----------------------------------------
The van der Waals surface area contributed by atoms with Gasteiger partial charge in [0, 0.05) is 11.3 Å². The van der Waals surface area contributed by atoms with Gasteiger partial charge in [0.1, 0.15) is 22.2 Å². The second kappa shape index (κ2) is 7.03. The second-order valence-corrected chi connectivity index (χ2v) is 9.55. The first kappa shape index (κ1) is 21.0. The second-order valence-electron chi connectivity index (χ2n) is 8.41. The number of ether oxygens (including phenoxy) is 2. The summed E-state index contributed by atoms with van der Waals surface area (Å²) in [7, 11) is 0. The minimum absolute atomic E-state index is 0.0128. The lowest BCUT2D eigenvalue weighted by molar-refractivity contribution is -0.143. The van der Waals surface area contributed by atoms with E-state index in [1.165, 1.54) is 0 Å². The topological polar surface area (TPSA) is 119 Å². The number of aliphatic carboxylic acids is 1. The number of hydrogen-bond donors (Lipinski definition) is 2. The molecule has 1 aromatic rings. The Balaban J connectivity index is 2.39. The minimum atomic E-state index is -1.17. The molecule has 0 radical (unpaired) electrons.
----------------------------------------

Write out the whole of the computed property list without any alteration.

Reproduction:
The van der Waals surface area contributed by atoms with Gasteiger partial charge in [0, 0.05) is 11.3 Å². The van der Waals surface area contributed by atoms with Gasteiger partial charge in [0.1, 0.15) is 22.2 Å². The second kappa shape index (κ2) is 7.03. The second-order valence-corrected chi connectivity index (χ2v) is 9.55. The first kappa shape index (κ1) is 21.0. The second-order valence-electron chi connectivity index (χ2n) is 8.41. The number of ether oxygens (including phenoxy) is 2. The summed E-state index contributed by atoms with van der Waals surface area (Å²) in [7, 11) is 0. The minimum absolute atomic E-state index is 0.0128. The lowest BCUT2D eigenvalue weighted by molar-refractivity contribution is -0.143. The van der Waals surface area contributed by atoms with E-state index in [1.165, 1.54) is 0 Å². The topological polar surface area (TPSA) is 119 Å². The number of aliphatic carboxylic acids is 1. The number of hydrogen-bond donors (Lipinski definition) is 2. The molecule has 1 aromatic rings. The Balaban J connectivity index is 2.39. The minimum atomic E-state index is -1.17. The molecule has 0 radical (unpaired) electrons.